The letter is a “word of exhortation” (13:22), the Jewish phrase used to designate and describe the address a Jewish male could make before a synagogue audience (Acts 13:15). The inspired author wrote to believing Jews for the purpose of persuading them to remain faithful to Christ. His repeated plea is “Hold fast” (3:6,14; 4:14; 10:23).


The recipients of the letter had been believers for a rather long time (5:12; 10:32), and the first generation of their leaders (apostles, evangelists, elders) had died (13:7; cf. New American Standard Bible, English Standard Version). The Temple in Jerusalem was still standing, and sacrifices were still being offered there (8:4; 10:11; 13:10-11), but soon were to cease (8:13), and the day of the destruction of the Temple was approaching (10:24-25,37). If Paul wrote the letter, it was shortly before his release from prison in Rome (13:23), which would make it about the same date as the apostle’s short letter to Philemon (Philemon 1:1,22). Hebrews was probably written about A.D. 63-64.

From Where Written

It seems to have been written from Rome (13:23-24).


The inspired writer first advances an argument proving the superiority of Christ over Judaism, then follows the argumentation with an exhortation to remain faithful to Christ. He uses the word “better” thirteen times, primarily to describe the relationship of Christ to the things of the Old Covenant (1:4; 6:9; 7:7,19,22; 8:6 [twice]; 9:23; 10:34; 11:16.35,40; 12:24) and describes Christ as “more excellent” twice (1:4; 8:6). Whereas the things pertaining to the Old Covenant were “ready to vanish away” (8:13), in regard to Christ there is “eternal salvation” (5:9), “eternal judgment” (6:2), “eternal redemption” (9:12), “the eternal Spirit” (9:14), and “the eternal inheritance” (9:15). Only through Christ can we “draw near to God” (7:18-19; 10:19-22). Christ “has obtained a more excellent ministry, inasmuch as He is also Mediator of a better covenant, which was established on better promises” (8:6). He also employs the phrase “let us” thirteen times in exhortations following and based on the arguments (4:1,11,14,16; 6:1; 10:22,23, 24; 12:1 [twice],28; 13:13,15).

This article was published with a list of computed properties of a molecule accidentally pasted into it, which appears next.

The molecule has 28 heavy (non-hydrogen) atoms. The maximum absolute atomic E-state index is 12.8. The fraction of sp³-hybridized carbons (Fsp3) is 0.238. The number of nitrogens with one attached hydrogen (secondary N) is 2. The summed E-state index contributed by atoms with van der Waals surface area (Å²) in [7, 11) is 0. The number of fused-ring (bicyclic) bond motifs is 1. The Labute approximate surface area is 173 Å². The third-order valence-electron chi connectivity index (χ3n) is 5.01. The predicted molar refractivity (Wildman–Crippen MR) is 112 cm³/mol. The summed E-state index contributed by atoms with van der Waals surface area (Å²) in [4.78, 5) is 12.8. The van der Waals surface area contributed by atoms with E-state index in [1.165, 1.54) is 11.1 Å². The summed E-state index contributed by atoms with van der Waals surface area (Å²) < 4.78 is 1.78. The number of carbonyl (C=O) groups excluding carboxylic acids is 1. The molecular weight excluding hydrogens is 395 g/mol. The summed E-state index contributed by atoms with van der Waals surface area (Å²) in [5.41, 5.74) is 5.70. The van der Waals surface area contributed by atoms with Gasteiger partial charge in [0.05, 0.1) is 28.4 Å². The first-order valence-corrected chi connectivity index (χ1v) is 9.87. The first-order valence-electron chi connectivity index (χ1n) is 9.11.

1. The More Excellent Christ – 1:1 – 10:18
    1. Better than Angels as Spokesman for God and Savior of Mankind – 1:1 – 2:18
    2. Better than Moses as Builder of God’s House – 3:1 – 4:13
    3. Better than Aaron as High Priest – 4:14 – 8:5
    4. Mediator of a Better Covenant – 8:6 – 10:18
  2. Therefore, Let Us Hold Fast – 10:19 – 13:17
  3. Conclusion – 13:18-25


Hebrews has the most detailed study in Scripture of the divine and human natures of Jesus Christ (chapters 1 – 2). It is replete with warnings of the danger of falling away from Christ along with reasons to remain faithful and how to do so. It has the lengthiest discussion of the relationship of the Old Covenant to Christ. And it has the fullest and easiest to understand and apply discussion of the nature of saving faith.